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European Commission

Viviane Reding

European Commission Vice-President responsible for Justice, Fundamental Rights and Citizenship

Speech: EU Citizenship: A new impetus – towards the 2013 EU Citizenship report

Hearing at the European Parliament: "Making the most of EU citizenship"/Brussels

19 February 2013

Honourable Members,

Ladies and Gentlemen,

It is a pleasure to be here with you today.

“Making the most of EU citizenship”: This hearing is timely and very topical:

We are well into the European Year of Citizens.

We are celebrating the 20th birthday of Union citizenship

This is the right moment to take stock of achievements and discuss new perspectives.

EU citizenship: if not a leap, a major step

Maastricht was probably not the leap many of us had hoped 20 years ago, but its achievements must not be underestimated. By creating a status common to all Europeans and by attaching to this status a series of additional rights as fundamental as free movement and voting rights, a clear signal was given: the EU is more than a common market. It is more than an area of free trade between nations. The EU developed into a common area of equal rights and opportunities for each and every European citizen. Before Maastricht Europeans were mere economic actors in the European Economic Community. 20 years ago the Union citizen was born: "Civis Europaeus sum". If not a leap, this was a major step towards political integration.

The Court of Justice of the European Union has confirmed this new dimension by stating in several rulings since the turn of the millennium that "Citizenship of the Union is intended to be the fundamental status of nationals of the Member States".

EU citizenship: A cornerstone on which to build our Union

It is our responsibility to build on this major step and take a number of others to further enhance Union citizenship, for the benefit of the citizens of Europe. This is a very timely endeavour. The 20th anniversary, the European Year of Citizens but also the upcoming European elections and the pan European debates called for by President Barroso in his State of the Union address, give us the political frame and impetus to move forward.

What then, should be the next steps?

Very concrete actions, close to citizens' lives. That is my answer.

Using tangible examples, we must highlight to citizens, what their EU citizenship rights are. These rights have a beneficial impact on people's lives and open new opportunities, such as the right to move freely within the whole territory of the EU, to work, do business, study and train, and the right to participate in the political life of the EU, notably through the European elections.

These fundamental rights for citizens are at the core of EU integration. European citizens will carry the project further if they see its concrete benefits for them and their families and if they identify with its goal and vision.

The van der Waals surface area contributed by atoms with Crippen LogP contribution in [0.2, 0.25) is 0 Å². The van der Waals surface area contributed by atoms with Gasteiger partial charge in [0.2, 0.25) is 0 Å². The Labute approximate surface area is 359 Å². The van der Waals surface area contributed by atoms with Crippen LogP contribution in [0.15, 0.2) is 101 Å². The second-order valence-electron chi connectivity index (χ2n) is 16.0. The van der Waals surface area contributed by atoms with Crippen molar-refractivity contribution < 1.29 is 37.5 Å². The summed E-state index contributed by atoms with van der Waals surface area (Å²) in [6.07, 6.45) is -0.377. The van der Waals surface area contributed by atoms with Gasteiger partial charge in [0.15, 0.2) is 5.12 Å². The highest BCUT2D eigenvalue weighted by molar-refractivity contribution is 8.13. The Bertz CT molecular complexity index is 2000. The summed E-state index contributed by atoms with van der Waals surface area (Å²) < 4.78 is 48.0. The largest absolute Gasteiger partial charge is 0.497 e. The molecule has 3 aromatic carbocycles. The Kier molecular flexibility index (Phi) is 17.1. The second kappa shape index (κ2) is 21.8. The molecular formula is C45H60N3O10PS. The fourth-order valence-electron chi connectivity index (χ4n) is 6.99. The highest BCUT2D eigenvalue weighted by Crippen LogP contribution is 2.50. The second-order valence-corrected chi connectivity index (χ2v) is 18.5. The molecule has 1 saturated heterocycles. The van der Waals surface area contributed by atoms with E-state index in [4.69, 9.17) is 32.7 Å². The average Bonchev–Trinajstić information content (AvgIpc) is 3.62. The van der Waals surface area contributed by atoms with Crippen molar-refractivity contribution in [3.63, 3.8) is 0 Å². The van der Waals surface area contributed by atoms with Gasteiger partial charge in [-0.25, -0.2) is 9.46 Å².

This is why it is so important to focus our efforts on making citizens aware of the importance of their status as EU citizens. It is equally important that we make sure they can enjoy the rights and opportunities it offers in their daily lives, without being confronted with unnecessary administrative obstacles or red tape.

This was my intention when launching the EU Citizenship Report in 2010. I wanted it to provide 25 concrete and workable measures to make citizens’ lives easier in the EU. In its report of March 2012, the European Parliament underlined the importance of this work and called for close cooperation with the Commission on EU citizenship. I would like to thank the Parliament and all the Parliamentarians who worked on this file, for your support. I wanted this joint hearing to be a response to the call made by the Parliament and I am grateful to all of you for your positive response.

I would now like to mention a few examples of actions achieved since 2010 to illustrate what I mean by "concrete and close to citizens' lives":

Healthcare: Generally speaking, people prefer to receive their healthcare closer to home. However, sometimes the need for certain treatment leads patients to go abroad. Another reason could simply be that the nearest hospital lies across a border or that the citizen needed medical assistance while travelling. The cross border healthcare directive, that Member States will have to transpose in their legislation before the end of the year, provides a clear and coherent set of rules on cross-border healthcare.

It will bring about closer and improved health cooperation, including the recognition of prescriptions, between Member States.